Researchers say maintaining a healthy weight can lower your risk of disease as well as increase your productivity and lower your medical costs.

Losing weight isn’t just good for your waistline.

It can also be good for your pocketbook.

A new study shows there are financial benefits to losing weight in addition to the well-documented benefits to your overall health.

Researchers at the Johns Hopkins Bloomberg School of Public Health released a report last month that says adults can save anywhere from $18,000 to $31,000 within their lifetime if they lose weight.

The findings were published in the journal Obesity.

Exact figures depend on age and how many pounds a person loses.

For example, a 20-year-old adult or a 40-year-old adult who goes from obese to overweight would see a lifetime cost savings of approximately $18,000.

If that same 20-year-old drops to a healthy weight, they’d see their savings increase by nearly $10,000.

In contrast, a 40-year-old who drops to a healthy weight would see their lifetime savings jump to $31,000. The maximum savings peak is around $36,000 at the age of 50.

“It’s an important study because it really does calculate the cost of obesity,” Ted Kyle, RPh, founder of ConscienHealth and a board member of the Obesity Action Coalition, told Healthline.

The study’s authors used data from the Coronary Artery Disease Risk Development in Young Adults (CARDIA) study and the Atherosclerosis Risk in Communities (ARIC) study.

In addition, 15 other health statuses were examined.

The researchers’ computational model simulated the weight and health of an adult as they age year by year.

They looked at adults starting at age 20 and ending at age 80, by increments of 10.

The researchers tracked individual medical costs and productivity losses within the model. Estimated direct medical costs to the insurer and sick time were also included.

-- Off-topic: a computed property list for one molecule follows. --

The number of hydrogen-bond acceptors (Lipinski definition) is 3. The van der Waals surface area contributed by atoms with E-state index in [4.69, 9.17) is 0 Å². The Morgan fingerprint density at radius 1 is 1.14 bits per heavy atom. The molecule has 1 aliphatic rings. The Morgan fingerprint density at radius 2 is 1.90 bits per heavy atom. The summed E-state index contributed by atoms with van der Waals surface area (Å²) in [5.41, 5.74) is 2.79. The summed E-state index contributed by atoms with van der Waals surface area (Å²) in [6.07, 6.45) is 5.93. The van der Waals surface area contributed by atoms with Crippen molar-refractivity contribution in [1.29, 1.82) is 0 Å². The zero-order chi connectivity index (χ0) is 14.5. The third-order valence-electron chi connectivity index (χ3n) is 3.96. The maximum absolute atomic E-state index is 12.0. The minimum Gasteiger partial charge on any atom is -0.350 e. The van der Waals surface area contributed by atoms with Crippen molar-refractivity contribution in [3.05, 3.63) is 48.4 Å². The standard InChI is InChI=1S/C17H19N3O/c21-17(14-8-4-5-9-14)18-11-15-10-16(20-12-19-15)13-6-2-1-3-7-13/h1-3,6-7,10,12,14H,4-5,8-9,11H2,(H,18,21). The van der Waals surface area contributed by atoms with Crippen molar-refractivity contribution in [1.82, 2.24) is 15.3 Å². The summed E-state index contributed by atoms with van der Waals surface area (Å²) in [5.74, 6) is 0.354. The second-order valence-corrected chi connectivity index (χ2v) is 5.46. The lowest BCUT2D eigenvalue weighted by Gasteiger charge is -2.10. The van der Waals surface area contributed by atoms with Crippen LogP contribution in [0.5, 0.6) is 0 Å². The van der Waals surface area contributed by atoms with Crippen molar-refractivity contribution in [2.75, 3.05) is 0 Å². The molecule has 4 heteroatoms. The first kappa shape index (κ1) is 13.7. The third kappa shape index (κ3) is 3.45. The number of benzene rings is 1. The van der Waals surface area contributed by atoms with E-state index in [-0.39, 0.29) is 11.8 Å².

Dr. Scott Isaacs, an endocrinologist and member of the American Board of Obesity Medicine, said it’s important to remember that the cost of obesity goes beyond just health issues.

It includes everything from absenteeism at work and the burden that puts on co-workers to something else called presenteeism.

“It’s when people go to work but aren’t as productive as they should be,” he said.

The Centers for Disease Control and Prevention (CDC) reports that the medical care costs of obesity in the United States is $147 billion.

Nationwide, productivity costs range between $3.3 billion and $6.4 billion.

The argument for people to maintain a healthy weight is strong. Yet obesity remains an issue in the United States.

Roughly 36 percent of people in the United States are considered obese, according to the CDC.

And that number continues to rise.

So, if most of us understand how to lose weight and understand the health and financial benefits, what gives?

“Awareness isn’t the problem,” Kyle said, “It’s equipping people to do something about it.”

He said right now, the conventional weight loss narrative puts the onus on the individual. If a person wants to lose weight, all they need to do is eat less and exercise more.

A plethora of diet and exercise regimens are available in books, magazines, websites, and blogs.

But people with obesity may need more specialized care.

More than a new way of eating and exercising, according to Isaacs.

Even a general practitioner may not be the right person to talk to.

“Obesity is a disease,” he said. “It’s not a matter of willpower.”

Isaacs said doctors that focus on obesity can help determine if medication, surgery, or both are needed.

As with other diseases, such as cancer or heart disease, successful treatment of obesity usually calls for the right balance of therapies to cure a person.

“It’s a combination of things,” said Isaacs. “Devices such as ballooning or stapling of the stomach. It’s not usually one medication that treats it.”

But because society views obesity as a cosmetic problem and not a chronic health disease, many people don’t pursue medical treatment, Isaacs noted.

Some companies don’t offer such treatment in their insurance plans.

“Just 1 percent of patients eligible for bariatric surgery utilize it,” Isaacs said.

In addition, Medicaid recipients don’t have access to any obesity treatments at all.

That may change, Isaacs noted, if Congress passes the Treat and Reduce Obesity Bill Act of 2017. The bill would fund medication designed for weight loss management within the Medicare Part D plan.

Both Kyle and Isaacs said that until society shifts its views on obesity, people who have the disease will remain on their own.

“Obesity is really the last form of discrimination,” Isaacs said.

In the meantime, people will continue to gain weight. The costs associated with obesity in the form of productivity loss or ongoing health problems will continue to rise.

“It’s kind of insane. We have a growing burden of heart disease, cancer, and diabetes, and many of those flow from obesity,” Kyle said. “We let the disease of obesity progress and then we treat the complications.”